The Prostate Health Index (phi) selectively identifies clinically-significant prostate cancer - Abstract

PURPOSE: The Prostate Health Index (phi) is a new test combining total, free and [-2]proPSA into a single score.

It was recently approved by the FDA and is now commercially available in the U.S., Europe and Australia. We investigate whether phi improves specificity for detecting clinically significant prostate cancer and can help reduce prostate cancer over diagnosis.

MATERIALS AND METHODS: From a multicenter prospective trial we identified 658 men age 50 years or older with prostate specific antigen 4 to 10 ng/ml and normal digital rectal examination who underwent prostate biopsy. In this population we compared the performance of prostate specific antigen, % free prostate specific antigen, [-2]proPSA and phi to predict biopsy results and, specifically, the presence of clinically significant prostate cancer using multiple criteria.

RESULTS: The Prostate Health Index was significantly higher in men with Gleason 7 or greater and "Epstein significant" cancer. On receiver operating characteristic analysis phi had the highest AUC for overall cancer (AUCs phi 0.708, percent free prostate specific antigen 0.648, [-2]proPSA 0.550 and prostate specific antigen 0.516), Gleason 7 or greater (AUCs phi 0.707, percent free prostate specific antigen 0.661, [-2]proPSA 0.558, prostate specific antigen 0.551) and significant cancer (AUCs phi 0.698, percent free prostate specific antigen 0.654, [-2]proPSA 0.550, prostate specific antigen 0.549). At the 90% sensitivity cut point for phi (a score less than 28.6) 30.1% of patients could have been spared an unnecessary biopsy for benign disease or insignificant prostate cancer compared to 21.7% using percent free prostate specific antigen.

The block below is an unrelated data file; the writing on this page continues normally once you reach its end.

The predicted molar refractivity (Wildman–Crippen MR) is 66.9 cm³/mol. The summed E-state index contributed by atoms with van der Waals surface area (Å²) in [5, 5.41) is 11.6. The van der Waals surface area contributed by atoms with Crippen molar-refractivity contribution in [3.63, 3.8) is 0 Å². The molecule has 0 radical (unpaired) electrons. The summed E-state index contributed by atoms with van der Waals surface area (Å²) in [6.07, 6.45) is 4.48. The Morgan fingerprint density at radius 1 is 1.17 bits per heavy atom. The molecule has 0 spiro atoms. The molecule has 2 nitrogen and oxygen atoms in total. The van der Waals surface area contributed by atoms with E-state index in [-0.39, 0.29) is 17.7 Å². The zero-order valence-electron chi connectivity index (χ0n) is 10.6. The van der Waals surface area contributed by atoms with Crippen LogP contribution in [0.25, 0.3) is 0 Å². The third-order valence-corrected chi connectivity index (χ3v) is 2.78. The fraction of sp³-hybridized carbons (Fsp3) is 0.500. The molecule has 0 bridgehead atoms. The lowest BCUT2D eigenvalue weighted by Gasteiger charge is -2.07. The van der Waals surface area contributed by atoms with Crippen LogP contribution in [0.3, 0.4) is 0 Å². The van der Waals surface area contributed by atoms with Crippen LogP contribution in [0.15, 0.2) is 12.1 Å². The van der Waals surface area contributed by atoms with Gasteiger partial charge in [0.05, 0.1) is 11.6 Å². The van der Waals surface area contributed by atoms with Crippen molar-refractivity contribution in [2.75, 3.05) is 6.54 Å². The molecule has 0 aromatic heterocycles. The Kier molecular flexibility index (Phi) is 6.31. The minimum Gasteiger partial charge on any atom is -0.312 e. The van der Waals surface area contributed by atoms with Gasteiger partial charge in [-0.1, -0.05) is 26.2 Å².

CONCLUSIONS: The new phi test outperforms its individual components of total, free and [-2]proPSA for the identification of clinically significant prostate cancer. Phi may be useful as part of a multivariable approach to reduce prostate biopsies and over diagnosis.

Written by:
Loeb S, Sanda MG, Broyles DL, Shin SS, Bangma CH, Wei JT, Partin AW, Klee GG, Slawin KM, Marks LS, van Schaik RH, Chan DW, Sokoll LJ, Cruz AB, Mizrahi IA, Catalona WJ.   Are you the author?
Department of Urology, NYU Langone Medical Center, New York, New York; Department of Urology, Emory University and Emory Healthcare, Atlanta, Georgia; Beckman Coulter Incorporated, Carlsbad, California; Department of Urology, Erasmus University Medical Center, Rotterdam, the Netherlands; Department of Urology, University of Michigan School of Medicine, Ann Arbor, Michigan; Department of Urology, Johns Hopkins University School of Medicine, Baltimore, Maryland; Department of Laboratory Medicine and Pathology, Mayo Clinic, Rochester, Minnesota; Vanguard Urologic Institute and Texas Prostate Center, Houston, Texas; Department of Urology, University of California Los Angeles, Los Angeles, California; Clinical Chemistry, Erasmus University Medical Center, Rotterdam, the Netherlands; Pathology, Johns Hopkins University School of Medicine, Baltimore, Maryland; Department of Urology, Northwestern University Feinberg School of Medicine, Chicago, Illinois.  

Reference: J Urol. 2014 Nov 15. pii: S0022-5347(14)04900-3.
doi: 10.1016/j.juro.2014.10.121

PubMed Abstract
PMID: 25463993 Prostate Cancer Section

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